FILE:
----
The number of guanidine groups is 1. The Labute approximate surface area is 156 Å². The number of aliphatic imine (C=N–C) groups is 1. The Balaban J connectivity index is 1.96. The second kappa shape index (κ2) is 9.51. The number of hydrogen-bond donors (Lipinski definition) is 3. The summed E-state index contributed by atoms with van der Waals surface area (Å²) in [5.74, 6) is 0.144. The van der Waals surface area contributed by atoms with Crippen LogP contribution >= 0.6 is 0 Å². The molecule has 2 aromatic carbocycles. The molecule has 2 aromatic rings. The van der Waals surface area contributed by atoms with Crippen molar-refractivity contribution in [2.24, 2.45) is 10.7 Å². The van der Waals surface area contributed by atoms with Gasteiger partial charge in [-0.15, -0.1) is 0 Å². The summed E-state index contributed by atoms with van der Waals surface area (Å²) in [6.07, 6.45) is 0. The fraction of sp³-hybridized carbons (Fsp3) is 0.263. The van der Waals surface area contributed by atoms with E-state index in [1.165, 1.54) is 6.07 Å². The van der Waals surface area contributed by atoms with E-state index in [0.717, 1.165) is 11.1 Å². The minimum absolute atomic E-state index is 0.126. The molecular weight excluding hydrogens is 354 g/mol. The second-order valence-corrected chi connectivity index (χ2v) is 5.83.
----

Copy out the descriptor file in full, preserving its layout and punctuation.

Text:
The number of guanidine groups is 1. The Labute approximate surface area is 156 Å². The number of aliphatic imine (C=N–C) groups is 1. The Balaban J connectivity index is 1.96. The second kappa shape index (κ2) is 9.51. The number of hydrogen-bond donors (Lipinski definition) is 3. The summed E-state index contributed by atoms with van der Waals surface area (Å²) in [5.74, 6) is 0.144. The van der Waals surface area contributed by atoms with Crippen LogP contribution >= 0.6 is 0 Å². The molecule has 2 aromatic carbocycles. The molecule has 2 aromatic rings. The van der Waals surface area contributed by atoms with Crippen molar-refractivity contribution in [2.24, 2.45) is 10.7 Å². The van der Waals surface area contributed by atoms with Gasteiger partial charge in [-0.15, -0.1) is 0 Å². The summed E-state index contributed by atoms with van der Waals surface area (Å²) in [6.07, 6.45) is 0. The fraction of sp³-hybridized carbons (Fsp3) is 0.263. The van der Waals surface area contributed by atoms with E-state index in [1.165, 1.54) is 6.07 Å². The van der Waals surface area contributed by atoms with E-state index in [0.717, 1.165) is 11.1 Å². The minimum absolute atomic E-state index is 0.126. The molecular weight excluding hydrogens is 354 g/mol. The second-order valence-corrected chi connectivity index (χ2v) is 5.83.